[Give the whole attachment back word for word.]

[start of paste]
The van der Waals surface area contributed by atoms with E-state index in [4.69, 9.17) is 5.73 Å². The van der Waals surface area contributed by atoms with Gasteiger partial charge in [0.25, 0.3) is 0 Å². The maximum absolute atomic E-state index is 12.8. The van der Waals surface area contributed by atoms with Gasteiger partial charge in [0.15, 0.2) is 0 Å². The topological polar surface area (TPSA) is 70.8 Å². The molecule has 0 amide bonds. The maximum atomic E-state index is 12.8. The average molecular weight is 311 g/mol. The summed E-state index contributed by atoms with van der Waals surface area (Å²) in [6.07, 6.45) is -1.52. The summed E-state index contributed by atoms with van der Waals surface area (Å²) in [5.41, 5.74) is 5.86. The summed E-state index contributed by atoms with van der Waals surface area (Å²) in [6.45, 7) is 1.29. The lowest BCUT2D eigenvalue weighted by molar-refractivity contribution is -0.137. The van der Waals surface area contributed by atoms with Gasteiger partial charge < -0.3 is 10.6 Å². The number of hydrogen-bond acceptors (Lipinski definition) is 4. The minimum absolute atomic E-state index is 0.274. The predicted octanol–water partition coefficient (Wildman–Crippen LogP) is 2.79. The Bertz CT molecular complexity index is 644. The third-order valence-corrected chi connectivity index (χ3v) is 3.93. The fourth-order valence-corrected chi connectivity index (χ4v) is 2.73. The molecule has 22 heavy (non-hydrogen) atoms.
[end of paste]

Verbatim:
The van der Waals surface area contributed by atoms with E-state index in [4.69, 9.17) is 5.73 Å². The van der Waals surface area contributed by atoms with Gasteiger partial charge in [0.25, 0.3) is 0 Å². The maximum absolute atomic E-state index is 12.8. The van der Waals surface area contributed by atoms with Gasteiger partial charge in [0.15, 0.2) is 0 Å². The topological polar surface area (TPSA) is 70.8 Å². The molecule has 0 amide bonds. The maximum atomic E-state index is 12.8. The average molecular weight is 311 g/mol. The summed E-state index contributed by atoms with van der Waals surface area (Å²) in [6.07, 6.45) is -1.52. The summed E-state index contributed by atoms with van der Waals surface area (Å²) in [5.41, 5.74) is 5.86. The summed E-state index contributed by atoms with van der Waals surface area (Å²) in [6.45, 7) is 1.29. The lowest BCUT2D eigenvalue weighted by molar-refractivity contribution is -0.137. The van der Waals surface area contributed by atoms with Gasteiger partial charge < -0.3 is 10.6 Å². The number of hydrogen-bond acceptors (Lipinski definition) is 4. The minimum absolute atomic E-state index is 0.274. The predicted octanol–water partition coefficient (Wildman–Crippen LogP) is 2.79. The Bertz CT molecular complexity index is 644. The third-order valence-corrected chi connectivity index (χ3v) is 3.93. The fourth-order valence-corrected chi connectivity index (χ4v) is 2.73. The molecule has 22 heavy (non-hydrogen) atoms.